Stocks Are Booming, But Traders Are Having a Harder Time Making Money

Source: NYSE

This is a very powerful rally. The combination of surprisingly strong economic reports and even more surprisingly strong earnings reports is pushing broad swaths of the U.S. stock market to new highs.

Even the technicians who chart momentum are impressed.

"The vast majority of NYSE stocks are in intermediate-term uptrends, independent of short-term pullbacks and volatility," Michael N. Kahn of Lowry Research, the oldest technical analysis service in the U.S., wrote in a note to clients.

Of course, the market hit new highs in January and February, but this, time it's different. Previous new highs in January and February were greeted with some hand-wringing: It was mostly big-cap tech stocks that were forcing the markets higher.

Not this time.

The rally has broadened out, big time. Far more stocks are advancing than declining. Nearly one-fourth of the stocks in the S&P 500 and the NYSE Composite Index are at new highs. Recently, laggard groups like utilities, health care and REITs have been outperforming prior leaders like technology and industrials.

Value is at a new high. Growth is at a new high. Big caps are at new highs, midcaps are at new highs. The small-cap Russell 2000 is lagging slightly, 4% off its high, but no one seems to be complaining too much.

The good news is that a major breadth advance is bullish for the markets.

The bad news is — well, traders aren't sure what the bad news is, or whether the old rules even apply.

Everything is going up

One feature of the market this year is that if one sector lags (like technology), other sectors come along (like energy, banks or industrials) that continue the rally, so the S&P stays on mostly an upward trajectory.

But now, everything is going up.

"The net of it all is that against the drop-dead good technical numbers, it has been hard to lose money, at least a lot, but not all that easy to make money," Frank Gretz of Wellington Shields said in a note to clients, noting that when everything is up, it's hard to make money as a trader rotating in and out of stocks: "Now the only thing running consistently is the S&P 500."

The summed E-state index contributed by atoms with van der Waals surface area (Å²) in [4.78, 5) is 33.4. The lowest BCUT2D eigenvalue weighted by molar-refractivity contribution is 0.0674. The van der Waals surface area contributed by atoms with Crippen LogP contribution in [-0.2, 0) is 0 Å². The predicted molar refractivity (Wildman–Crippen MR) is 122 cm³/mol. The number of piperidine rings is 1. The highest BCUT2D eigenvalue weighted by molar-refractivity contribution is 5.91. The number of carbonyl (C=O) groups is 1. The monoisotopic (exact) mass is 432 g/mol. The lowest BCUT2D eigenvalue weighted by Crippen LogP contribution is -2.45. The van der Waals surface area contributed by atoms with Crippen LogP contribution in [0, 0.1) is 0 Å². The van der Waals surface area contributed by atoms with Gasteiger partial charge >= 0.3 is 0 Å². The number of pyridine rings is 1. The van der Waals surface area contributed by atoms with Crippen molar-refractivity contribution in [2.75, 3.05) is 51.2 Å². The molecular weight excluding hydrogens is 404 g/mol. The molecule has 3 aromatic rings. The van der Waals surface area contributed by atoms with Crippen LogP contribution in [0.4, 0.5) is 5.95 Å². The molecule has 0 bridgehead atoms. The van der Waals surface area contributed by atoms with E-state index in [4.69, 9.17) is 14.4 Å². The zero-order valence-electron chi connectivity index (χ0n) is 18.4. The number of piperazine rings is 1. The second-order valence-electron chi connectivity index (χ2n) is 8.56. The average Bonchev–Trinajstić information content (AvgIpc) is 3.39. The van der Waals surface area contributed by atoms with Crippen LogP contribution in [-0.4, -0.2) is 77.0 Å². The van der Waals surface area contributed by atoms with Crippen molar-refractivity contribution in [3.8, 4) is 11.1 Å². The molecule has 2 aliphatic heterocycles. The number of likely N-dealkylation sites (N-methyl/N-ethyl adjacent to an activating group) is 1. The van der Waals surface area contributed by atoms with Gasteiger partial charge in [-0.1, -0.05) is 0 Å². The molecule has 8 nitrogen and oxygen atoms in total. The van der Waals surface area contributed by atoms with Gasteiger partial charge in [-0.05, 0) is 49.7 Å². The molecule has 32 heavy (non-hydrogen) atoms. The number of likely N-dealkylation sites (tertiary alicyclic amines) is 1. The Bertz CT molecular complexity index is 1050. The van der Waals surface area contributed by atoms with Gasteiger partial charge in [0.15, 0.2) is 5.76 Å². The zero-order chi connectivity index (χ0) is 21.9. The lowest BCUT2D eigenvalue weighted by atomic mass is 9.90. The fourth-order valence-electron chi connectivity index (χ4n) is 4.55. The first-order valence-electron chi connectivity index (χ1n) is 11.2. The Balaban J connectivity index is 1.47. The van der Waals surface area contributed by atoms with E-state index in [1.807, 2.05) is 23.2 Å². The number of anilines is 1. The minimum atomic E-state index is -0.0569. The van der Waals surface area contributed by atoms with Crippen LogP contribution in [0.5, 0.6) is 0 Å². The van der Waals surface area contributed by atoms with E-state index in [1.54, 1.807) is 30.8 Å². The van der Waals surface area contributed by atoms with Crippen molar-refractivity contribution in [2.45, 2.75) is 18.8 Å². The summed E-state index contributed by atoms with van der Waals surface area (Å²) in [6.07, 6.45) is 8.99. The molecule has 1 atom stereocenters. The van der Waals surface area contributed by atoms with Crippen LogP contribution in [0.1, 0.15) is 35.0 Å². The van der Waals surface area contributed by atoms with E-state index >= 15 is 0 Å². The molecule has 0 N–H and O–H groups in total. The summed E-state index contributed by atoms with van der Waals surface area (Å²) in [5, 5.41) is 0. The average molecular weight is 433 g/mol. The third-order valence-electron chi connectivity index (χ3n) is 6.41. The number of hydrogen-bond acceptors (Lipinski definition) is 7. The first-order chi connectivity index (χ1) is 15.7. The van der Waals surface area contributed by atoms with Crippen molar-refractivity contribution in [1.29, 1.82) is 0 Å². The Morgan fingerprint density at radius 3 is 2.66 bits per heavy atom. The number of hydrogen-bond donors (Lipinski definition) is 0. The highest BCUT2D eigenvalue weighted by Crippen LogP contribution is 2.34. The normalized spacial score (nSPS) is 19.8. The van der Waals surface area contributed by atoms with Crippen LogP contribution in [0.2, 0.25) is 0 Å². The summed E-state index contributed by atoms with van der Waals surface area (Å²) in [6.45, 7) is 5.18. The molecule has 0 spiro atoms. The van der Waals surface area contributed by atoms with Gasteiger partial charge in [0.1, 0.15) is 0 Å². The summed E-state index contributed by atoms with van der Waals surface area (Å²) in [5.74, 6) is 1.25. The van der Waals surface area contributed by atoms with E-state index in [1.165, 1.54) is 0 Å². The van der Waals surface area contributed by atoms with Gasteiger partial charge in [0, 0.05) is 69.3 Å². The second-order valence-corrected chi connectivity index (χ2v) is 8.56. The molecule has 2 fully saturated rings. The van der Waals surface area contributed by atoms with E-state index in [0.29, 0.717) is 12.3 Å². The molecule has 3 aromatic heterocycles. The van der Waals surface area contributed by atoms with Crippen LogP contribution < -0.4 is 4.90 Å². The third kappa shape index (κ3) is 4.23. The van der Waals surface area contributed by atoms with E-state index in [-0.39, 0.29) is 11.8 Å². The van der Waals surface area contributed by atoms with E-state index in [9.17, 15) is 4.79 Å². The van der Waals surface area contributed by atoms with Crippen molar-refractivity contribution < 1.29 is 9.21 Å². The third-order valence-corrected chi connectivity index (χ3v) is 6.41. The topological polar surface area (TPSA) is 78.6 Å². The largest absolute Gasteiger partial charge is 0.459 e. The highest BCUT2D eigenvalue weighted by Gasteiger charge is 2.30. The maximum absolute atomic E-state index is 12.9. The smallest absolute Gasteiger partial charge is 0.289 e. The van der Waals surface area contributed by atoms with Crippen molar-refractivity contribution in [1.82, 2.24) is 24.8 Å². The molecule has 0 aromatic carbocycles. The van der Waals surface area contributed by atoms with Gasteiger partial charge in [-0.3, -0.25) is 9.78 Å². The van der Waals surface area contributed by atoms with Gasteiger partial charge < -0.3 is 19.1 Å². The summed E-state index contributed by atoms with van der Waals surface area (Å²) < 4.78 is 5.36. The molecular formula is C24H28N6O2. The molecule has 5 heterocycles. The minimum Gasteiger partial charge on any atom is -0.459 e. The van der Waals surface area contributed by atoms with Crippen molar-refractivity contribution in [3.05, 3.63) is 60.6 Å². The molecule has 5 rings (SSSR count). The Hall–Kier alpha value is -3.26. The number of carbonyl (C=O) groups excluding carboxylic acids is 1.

That sounds like an odd problem: We're running out of places to rotate into. But for active traders, it's a serious issue.

"There's no Covid discount anymore," said Peter Tchir, head of macro strategy at Academy Securities. "There's no obvious sector where it looks like the rest of the market has ignored the space. I'm not sure if we should just be 50% in cash and just figure out what gets mispriced in the next week or two."

Earnings will be the big test

The market is now facing a very large group of stocks — not just technology names — that are rising fast and that have expectations that earnings are going to be rising fast. And that may be where the resistance starts.

"Most companies are not reacting well to earnings," said Alec Young, chief investment officer at Tactical Alpha, noting that bank stocks barely budged last week despite reporting profits well above expectations. "Stocks are running well going into earnings. What's not clear to me is whether they can maintain momentum once the earnings have been reported."

The Fed problem is going to return

Then there's the Fed problem — with economic growth well above expectations, it's only a matter of time before the Fed becomes an issue, as it was in February.

"Investors want it both ways — they want strong growth but they don't want the Fed to taper [buying bonds]," Young said. "The Fed is not going to sit on their hands with this kind of growth, they're going to have to at least taper" sometime later this year, Young said.

Tchir agrees, noting that prices have moved so fast it's likely something is going to give.

"We have priced in great economic growth, moderate inflation, and a belief that yields are under control," Tchir said, noting that recent reports that the Japanese have been buying U.S. bonds have helped drive down bond yields. "If one of those legs give way, we are going to have a pullback."

Copyright CNBC
Contact Us